Westboro protest overrun by zombies, and Romney's 'wimp' Newsweek cover

Westboro protest overrun by zombies, and Romney's 'wimp' Newsweek cover

By Stephanie Grimes | Posted - Jul. 30, 2012 at 11:31 a.m.



This archived news story is available only for your personal, non-commercial use. Information in the story may be outdated or superseded by additional information. Reading or replaying the story in its archived form does not constitute a republication of the story.

SALT LAKE CITY — Zombified protesters gathered Friday in a counter-demonstration against the Westboro Baptist Church.

Church members had gathered at a DuPont, Wash. military base "for a public demonstration/outdoor religious service regarding the judgment of God with respect to the dangers of promoting homosexuality, and the rest of the filthy manner of life and idol worshipping of this nation," the News Tribune reports.

About 300 participanted in the counter-demonstration, including family members and friends of those who have served in the military.

"We wanted to turn something negative around, into something people could laugh at and poke fun at," Melissa Neace, the organizer of the demonstration, told the News Tribune. "It was the easiest way to divert attention from something so hateful."

There have been multiple successful counter-protests against the Westboro church, the Chatham Daily News reports, including a group at Texas A&M University and at a soldier's funeral in Columbia, Missouri.

Romney's new Newsweek coverThe cover of this week's Newsweek got attention Sunday for portraying presidential candidate Mitt Romney as a wimp.

The Wimp Factor: Is he just too insecure to be president?" the headline asked.

Romney responded to the cover on CBS' "Face the Nation" Sunday, laughing and saying he had never been called a wimp before.

"If I worried about what the media said, I wouldn't get much sleep, and I've been able to sleep pretty well," he said.

Other political news:

  • Former Vice President Dick Cheney said in an interview on ABC's "Good Morning America" that he is not a "big fan" of President Barack Obama — and that the president is worse than Jimmy Carter. ""I think he's been one of our weakest presidents. I fundamentally disagree with him, philosophically," he said. "You'd be hard put to find any Democratic president that I've disagreed with more."
  • A new poll found that presidential candidate Mitt Romney has a small advantage with voters over Pres. obama on issues of leadership, personal values and honesty. The poll was conducted for The Hill by Pulse Opinion Research. The Hill suggests voters see little difference between Obama and Romney on character issues that the Obama camp has been citing as the key to Obama's appeal.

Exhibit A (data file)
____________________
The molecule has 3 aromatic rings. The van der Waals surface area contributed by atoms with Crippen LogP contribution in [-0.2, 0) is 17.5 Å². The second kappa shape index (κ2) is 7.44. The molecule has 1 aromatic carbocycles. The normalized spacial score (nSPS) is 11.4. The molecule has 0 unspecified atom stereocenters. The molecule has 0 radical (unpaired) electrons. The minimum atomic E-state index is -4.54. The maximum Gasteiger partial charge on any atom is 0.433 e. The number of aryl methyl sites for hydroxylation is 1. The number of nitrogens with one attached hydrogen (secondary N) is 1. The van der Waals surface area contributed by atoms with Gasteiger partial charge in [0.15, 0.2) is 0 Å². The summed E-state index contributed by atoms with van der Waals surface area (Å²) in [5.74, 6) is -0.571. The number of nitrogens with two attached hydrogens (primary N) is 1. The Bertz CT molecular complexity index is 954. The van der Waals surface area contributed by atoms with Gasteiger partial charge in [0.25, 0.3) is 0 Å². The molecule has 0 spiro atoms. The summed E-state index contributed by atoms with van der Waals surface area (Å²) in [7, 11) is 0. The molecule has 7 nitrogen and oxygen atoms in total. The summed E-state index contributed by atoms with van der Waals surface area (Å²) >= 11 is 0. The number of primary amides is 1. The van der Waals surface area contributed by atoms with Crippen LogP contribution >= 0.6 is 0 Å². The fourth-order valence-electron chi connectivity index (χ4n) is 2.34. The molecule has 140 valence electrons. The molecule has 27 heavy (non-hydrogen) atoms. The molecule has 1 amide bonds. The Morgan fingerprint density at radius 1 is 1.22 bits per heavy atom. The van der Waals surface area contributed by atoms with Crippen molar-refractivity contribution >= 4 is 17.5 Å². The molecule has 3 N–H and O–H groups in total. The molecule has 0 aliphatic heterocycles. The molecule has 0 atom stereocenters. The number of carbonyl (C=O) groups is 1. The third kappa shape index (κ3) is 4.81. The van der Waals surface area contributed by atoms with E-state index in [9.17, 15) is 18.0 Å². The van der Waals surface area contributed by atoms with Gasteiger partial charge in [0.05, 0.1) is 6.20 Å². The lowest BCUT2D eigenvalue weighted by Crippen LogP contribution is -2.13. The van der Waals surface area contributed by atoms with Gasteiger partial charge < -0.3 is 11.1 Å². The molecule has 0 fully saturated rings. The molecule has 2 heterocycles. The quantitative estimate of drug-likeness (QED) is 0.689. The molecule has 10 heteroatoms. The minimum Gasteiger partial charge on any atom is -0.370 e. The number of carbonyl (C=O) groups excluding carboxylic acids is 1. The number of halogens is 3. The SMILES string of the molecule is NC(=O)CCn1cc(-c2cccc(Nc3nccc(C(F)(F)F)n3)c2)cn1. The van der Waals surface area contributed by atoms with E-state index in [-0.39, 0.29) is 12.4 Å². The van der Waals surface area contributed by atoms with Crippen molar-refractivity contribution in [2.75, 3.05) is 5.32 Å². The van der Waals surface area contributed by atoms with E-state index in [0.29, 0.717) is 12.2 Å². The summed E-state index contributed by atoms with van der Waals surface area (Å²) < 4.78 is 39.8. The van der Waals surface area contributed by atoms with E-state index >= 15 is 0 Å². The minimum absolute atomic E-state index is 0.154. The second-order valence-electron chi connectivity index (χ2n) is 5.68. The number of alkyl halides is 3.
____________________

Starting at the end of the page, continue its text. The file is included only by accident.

1. A CBS/Vanity Fair survey found the majority of Americans don't know how many justices sit on the Supreme Court. Only 40 percent knew the Supreme Court has nine justices, although that was a plurality of respondents. Thirty-five percent of respondents said 12 justices sit on the court.

    The poll also found that more Americans would be embarrassed to be seen reading Obama's memoir over Romney's, at 16 percent versus 11 percent, respectively.
  2. Palestinian leaders are outraged after Mitt Romney told Jewish donors on Monday that the Jewish culture is part of what has allowed Israel to be more successful than the Palestinians. "It is a racist statement and this man doesn't realize that the Palestinian economy cannot reach its potential because there is an Israeli occupation," Saeb Erekat, a senior aide to Palestinian President Mahmoud Abbas, told the Associated Press.
  3. An Idaho billboard is getting national attention for drawing comparisons between Pres. Obama's foreign policy and the alleged crimes of accused Colorado shooter James Holmes. Above a picture of Holmes, the billboard reads: "Kills 12 in a movie theater with assault rifle, everyone freaks out." And above a picture of Obama: "Kills thousands with foreign policy, wins Nobel Peace Prize."

    The electronic billboard, in Caldwell, is known throughout the area for frequently controversial statements, the Idaho Statesman reports.

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Stephanie Grimes

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